For those of you that work “in house” on the corporate side, also known as “the client”, I hope that you will take the following suggestions from David Ogilvy to heart.
Obviously this list is written from the position of the agency. But just imagine how much harder your agency would work for you if you followed these points. What would be the worst thing that would happen? The agency would give you really great strategic branding and marketing initiatives that actually drives sales up? Or, worst case scenario, the agency is wrong and their big strategic idea doesn’t work. Are you any worse off than you were before?
In Confessions of an Advertising Man, David Ogilvy advises companies on How To Be A Good Client:
1. Emancipate your agency from fear.
2. Select the right agency in the first place.
3. Brief your agency very thoroughly indeed.
4. Do not compete with your agency in the creative area.
5. Coddle the goose who lays the golden egg. (provide enough time and resources to do the job well.)
6. Don’t strain your advertising through too many layers.
7. Make sure your agency makes a profit.
8. Don’t haggle with your agency.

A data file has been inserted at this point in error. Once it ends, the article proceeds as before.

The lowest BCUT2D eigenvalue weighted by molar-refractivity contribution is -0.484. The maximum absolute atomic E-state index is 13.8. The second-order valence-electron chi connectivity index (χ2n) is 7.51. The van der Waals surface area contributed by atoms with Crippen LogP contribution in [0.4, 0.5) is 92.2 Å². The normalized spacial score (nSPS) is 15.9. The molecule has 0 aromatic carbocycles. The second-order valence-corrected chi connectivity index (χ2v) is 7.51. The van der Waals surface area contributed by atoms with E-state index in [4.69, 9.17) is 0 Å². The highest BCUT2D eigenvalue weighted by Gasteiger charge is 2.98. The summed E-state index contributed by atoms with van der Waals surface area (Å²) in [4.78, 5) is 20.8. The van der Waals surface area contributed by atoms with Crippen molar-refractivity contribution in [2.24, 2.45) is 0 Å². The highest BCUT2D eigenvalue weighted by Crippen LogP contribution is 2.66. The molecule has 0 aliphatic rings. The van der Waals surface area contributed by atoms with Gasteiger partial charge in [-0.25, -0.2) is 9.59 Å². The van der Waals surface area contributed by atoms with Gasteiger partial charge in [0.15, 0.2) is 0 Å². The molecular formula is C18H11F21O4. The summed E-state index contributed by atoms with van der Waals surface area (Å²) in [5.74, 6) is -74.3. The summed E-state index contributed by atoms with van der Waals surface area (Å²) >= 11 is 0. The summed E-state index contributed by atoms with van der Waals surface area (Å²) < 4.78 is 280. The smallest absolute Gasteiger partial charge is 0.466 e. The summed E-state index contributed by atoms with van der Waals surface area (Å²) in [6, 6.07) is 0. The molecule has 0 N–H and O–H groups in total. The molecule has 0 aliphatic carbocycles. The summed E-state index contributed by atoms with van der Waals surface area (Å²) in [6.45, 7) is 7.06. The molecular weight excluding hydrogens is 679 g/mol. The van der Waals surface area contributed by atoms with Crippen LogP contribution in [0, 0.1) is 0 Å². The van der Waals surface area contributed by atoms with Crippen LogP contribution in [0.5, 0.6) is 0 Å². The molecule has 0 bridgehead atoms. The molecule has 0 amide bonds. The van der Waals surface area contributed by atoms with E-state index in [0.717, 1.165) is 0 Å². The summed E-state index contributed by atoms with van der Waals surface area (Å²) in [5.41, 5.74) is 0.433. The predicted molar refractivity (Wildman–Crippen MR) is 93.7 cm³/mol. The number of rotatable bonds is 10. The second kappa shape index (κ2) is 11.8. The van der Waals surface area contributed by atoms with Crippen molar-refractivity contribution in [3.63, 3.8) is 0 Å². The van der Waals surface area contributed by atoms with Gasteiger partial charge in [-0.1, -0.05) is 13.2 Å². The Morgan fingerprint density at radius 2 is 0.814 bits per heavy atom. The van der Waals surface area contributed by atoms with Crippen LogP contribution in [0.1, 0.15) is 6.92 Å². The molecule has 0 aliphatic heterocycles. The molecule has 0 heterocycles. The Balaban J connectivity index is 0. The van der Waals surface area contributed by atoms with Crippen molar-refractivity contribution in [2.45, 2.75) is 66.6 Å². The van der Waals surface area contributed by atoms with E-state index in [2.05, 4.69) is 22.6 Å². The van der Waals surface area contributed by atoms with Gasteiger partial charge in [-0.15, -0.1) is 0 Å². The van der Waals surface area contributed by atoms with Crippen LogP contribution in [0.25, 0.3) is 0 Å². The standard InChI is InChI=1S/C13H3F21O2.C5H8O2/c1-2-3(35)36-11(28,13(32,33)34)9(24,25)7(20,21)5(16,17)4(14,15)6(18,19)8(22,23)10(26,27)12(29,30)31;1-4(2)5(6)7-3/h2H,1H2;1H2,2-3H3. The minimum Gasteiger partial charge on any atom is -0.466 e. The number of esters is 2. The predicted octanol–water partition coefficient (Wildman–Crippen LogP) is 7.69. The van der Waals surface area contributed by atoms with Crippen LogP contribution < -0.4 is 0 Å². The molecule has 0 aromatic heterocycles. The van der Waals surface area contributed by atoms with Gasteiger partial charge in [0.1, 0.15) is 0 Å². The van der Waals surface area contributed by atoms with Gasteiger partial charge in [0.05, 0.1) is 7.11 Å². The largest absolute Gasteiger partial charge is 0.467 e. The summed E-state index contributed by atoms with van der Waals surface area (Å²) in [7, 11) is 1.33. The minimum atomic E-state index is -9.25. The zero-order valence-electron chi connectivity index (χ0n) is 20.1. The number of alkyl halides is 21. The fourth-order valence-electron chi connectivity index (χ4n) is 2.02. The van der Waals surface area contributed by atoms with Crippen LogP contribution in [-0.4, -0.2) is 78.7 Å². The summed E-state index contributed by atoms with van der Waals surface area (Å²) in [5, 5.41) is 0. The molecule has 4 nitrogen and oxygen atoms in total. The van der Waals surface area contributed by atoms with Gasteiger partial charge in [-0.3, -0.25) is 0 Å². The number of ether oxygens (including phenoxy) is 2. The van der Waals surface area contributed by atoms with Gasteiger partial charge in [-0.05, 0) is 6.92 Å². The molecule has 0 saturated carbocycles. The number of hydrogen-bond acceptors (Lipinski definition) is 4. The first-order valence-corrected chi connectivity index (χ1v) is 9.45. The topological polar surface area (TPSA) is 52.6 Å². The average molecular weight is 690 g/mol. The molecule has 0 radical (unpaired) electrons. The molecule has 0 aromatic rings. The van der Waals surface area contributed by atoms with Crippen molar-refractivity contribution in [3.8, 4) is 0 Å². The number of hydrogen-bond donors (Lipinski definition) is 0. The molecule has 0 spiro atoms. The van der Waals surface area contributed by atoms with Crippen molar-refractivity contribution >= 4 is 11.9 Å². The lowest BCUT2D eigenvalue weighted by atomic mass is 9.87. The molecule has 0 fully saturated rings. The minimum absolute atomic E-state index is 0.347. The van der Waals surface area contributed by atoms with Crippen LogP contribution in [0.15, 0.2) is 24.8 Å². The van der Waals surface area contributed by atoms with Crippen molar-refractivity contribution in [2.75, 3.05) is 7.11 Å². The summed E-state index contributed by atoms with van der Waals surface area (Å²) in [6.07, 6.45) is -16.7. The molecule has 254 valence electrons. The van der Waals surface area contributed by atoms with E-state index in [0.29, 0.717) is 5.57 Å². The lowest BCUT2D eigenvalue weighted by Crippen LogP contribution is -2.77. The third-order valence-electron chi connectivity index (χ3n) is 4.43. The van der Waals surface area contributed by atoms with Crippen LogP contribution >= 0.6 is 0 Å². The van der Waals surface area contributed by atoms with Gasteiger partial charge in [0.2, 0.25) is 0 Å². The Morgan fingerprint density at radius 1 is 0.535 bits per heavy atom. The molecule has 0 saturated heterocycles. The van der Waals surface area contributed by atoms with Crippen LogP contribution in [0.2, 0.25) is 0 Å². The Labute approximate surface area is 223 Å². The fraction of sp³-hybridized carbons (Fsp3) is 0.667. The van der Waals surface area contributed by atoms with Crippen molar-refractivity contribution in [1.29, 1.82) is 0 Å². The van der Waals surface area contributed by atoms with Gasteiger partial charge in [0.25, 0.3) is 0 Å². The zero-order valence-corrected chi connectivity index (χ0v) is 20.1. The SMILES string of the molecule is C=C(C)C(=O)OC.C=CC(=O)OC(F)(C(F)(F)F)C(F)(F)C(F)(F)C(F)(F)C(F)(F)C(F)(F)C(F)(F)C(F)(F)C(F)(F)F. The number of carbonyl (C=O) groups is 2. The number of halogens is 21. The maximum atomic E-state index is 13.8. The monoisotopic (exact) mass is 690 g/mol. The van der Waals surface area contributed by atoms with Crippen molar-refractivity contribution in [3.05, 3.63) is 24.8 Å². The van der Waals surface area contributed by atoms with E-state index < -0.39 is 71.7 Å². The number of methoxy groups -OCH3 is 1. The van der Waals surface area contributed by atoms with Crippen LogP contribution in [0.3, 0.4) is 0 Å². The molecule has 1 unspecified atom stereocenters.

9. Be candid and encourage candor.
10. Set high standards.
11. Test everything.
12. Hurry. (Profit is a function of time.)
13. Don’t waste time on problem babies (Back your successes and abandon your losses.)
14. Tolerate genius.
15. Don’t under spend. (The surest way to overspend on advertising is not to spend enough to do the job properly.)
What is holding you back from trusting your agency partner?
Fear? Fear of success? Fear of failure? Fear that it won’t be your idea?
Did you hire the agency that you believed would do a great job? Did you hire an agency that has achieved great results for other clients? Then let them achieve great results for you. The more you micro-manage the process and water down the work the more you are guaranteed to get exactly what you fear most. Don’t make it a self-fulfilling prophecy.
Instead, support your agency. Work with them as strategic partners. Hire an agency that you trust and let them do the job you hired them for. Mr. Ogilvy knew a thing or two about how advertising should work.
If you don’t trust your agency enough to let them do their job, then get another agency. Right now. And this time pick one that you can believe in.
So what is the flip side? What are the 15 things that agencies should do to be a good partner to you? If you imagined the perfect relationship, what guidelines would the agency follow? Please list them below.